Dr. Sarah Bowen and Dr. Annie Hardison-Moody of N.C. State University, partners in a project to identify the root causes of youth obesity, recently attended a Let’s Move Faith and Communities event at the White House to hear First Lady Michelle Obama speak.
The garden is part of the scenic plaza in front of the Toxicology Building, home of the department where Rose, an internationally renowned toxicologist, taught and conducted research beneficial to human health.
Each year, foodborne microbes make millions sick, lead to hundreds of thousands of hospitalizations and kill more than 3,000 people in the United States alone. In her Schaub Hall laboratory, N.C. State University’s Dr. Sophia Kathariou works to reduce that toll by unraveling the molecular mysteries of two particularly problematic pathogens.
College of Agricultural and Life Sciences Environmental Experts Robert Anholt William Neal Reynolds Distinguished Professor Biology and Genetics 919-515-2273 email@example.com Studies oxidative stress and neurogenetic networks in an insect model as a way to understand genetic and environmental factors related to the risk of developing Parkinson’s disease James Bonner Associate Professor Environmental and Molecular Toxicology [...]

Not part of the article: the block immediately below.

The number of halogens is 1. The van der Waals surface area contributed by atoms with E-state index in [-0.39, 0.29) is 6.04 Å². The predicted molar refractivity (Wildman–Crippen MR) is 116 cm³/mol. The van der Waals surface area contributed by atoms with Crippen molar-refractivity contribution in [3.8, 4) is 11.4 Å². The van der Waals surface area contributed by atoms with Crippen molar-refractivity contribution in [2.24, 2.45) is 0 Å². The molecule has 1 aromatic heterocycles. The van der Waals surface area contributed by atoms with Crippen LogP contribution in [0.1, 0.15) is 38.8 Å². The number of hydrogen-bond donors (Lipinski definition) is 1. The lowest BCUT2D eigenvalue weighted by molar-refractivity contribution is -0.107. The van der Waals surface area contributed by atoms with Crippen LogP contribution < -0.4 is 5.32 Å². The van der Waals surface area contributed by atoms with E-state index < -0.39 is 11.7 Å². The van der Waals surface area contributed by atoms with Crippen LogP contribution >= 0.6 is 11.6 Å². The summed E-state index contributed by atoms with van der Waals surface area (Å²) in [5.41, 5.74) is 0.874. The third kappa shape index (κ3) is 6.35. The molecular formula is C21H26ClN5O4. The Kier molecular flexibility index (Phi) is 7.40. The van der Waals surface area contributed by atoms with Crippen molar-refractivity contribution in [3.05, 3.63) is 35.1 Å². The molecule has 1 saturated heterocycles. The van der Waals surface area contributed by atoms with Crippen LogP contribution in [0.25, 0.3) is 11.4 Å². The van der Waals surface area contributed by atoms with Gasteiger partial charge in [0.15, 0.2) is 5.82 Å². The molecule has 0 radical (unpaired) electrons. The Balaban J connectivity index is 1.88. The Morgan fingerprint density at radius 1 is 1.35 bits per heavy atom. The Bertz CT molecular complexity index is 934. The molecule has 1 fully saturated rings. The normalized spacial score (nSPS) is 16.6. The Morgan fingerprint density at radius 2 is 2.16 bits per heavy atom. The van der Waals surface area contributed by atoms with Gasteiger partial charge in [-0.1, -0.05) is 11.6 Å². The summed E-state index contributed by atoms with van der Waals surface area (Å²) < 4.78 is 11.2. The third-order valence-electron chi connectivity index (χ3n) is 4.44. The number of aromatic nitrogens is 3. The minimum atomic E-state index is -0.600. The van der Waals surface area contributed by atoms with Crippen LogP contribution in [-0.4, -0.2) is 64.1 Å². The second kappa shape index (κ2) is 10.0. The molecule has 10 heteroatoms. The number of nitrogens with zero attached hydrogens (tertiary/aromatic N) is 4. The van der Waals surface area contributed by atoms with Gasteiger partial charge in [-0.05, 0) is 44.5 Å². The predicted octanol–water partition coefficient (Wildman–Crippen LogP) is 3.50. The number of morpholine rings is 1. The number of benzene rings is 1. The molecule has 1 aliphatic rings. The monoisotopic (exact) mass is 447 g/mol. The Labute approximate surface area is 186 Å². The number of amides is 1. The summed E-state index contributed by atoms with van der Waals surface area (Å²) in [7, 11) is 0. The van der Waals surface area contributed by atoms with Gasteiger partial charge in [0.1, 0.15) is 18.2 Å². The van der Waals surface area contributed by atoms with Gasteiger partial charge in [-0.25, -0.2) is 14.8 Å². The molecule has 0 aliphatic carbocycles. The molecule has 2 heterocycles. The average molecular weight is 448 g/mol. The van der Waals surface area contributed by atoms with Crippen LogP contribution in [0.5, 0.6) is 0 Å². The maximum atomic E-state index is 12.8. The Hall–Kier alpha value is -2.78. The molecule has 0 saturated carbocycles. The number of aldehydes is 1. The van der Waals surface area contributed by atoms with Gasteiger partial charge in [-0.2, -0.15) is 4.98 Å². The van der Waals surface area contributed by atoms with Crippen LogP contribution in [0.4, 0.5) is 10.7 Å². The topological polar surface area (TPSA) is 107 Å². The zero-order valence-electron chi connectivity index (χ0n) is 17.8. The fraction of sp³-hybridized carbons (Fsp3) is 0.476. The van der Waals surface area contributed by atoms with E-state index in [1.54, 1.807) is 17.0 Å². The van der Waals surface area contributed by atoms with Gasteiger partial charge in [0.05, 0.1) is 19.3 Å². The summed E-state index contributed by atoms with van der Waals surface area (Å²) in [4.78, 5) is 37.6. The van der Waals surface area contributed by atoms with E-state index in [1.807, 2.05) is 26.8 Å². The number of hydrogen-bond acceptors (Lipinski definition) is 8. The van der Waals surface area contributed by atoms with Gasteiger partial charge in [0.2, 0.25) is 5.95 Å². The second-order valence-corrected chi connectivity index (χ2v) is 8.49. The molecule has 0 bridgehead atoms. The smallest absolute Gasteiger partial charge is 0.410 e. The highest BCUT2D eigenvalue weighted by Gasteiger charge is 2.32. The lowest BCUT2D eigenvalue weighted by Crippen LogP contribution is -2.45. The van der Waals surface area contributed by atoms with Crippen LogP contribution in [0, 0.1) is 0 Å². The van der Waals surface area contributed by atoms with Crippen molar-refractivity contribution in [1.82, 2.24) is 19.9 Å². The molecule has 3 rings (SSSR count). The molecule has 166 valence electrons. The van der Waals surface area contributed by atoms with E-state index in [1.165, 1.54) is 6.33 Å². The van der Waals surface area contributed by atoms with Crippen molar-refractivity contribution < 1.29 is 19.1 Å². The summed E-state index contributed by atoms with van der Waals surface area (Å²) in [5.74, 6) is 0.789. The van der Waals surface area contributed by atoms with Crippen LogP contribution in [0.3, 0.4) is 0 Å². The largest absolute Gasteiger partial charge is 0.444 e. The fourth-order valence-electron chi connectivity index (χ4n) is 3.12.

College of Agriculture and Life Sciences researchers are working to develop a vaccine that would protect poultry – and by extension people who eat chickens and eggs – from Salmonella.
People, pigs and infant formula would seem a strange combination, but a study involving baby pigs reveals much about what makes a nutritious (human) infant formula.
A new outdoor classroom on the grounds of Caswell County’s Stoney Creek Elementary School promises to be a healthy learning environment in more ways than one. The facility was built at the school through a project led by Brandi Boaz, assistant 4-H Extension agent.
CALS graduate student Amanda Draut and fellow Kannapolis Scholars host conference to improve communication about childhood obesity.
It’s an exciting time in the College of Agriculture and Life Sciences, a time when researchers are rapidly advancing our understanding of plants, animals, people and the world they live in – and a time when this knowledge is generating innovative solutions to some of the greatest challenges that face our state, nation and world.
When Sindhu Ravishankar first came to N.C. State University four years ago to major in biology and international studies, she thought she might like to become a doctor. But by the time she met a boy in South Africa, a different future – one spent addressing community health through anthropology research – was unfolding.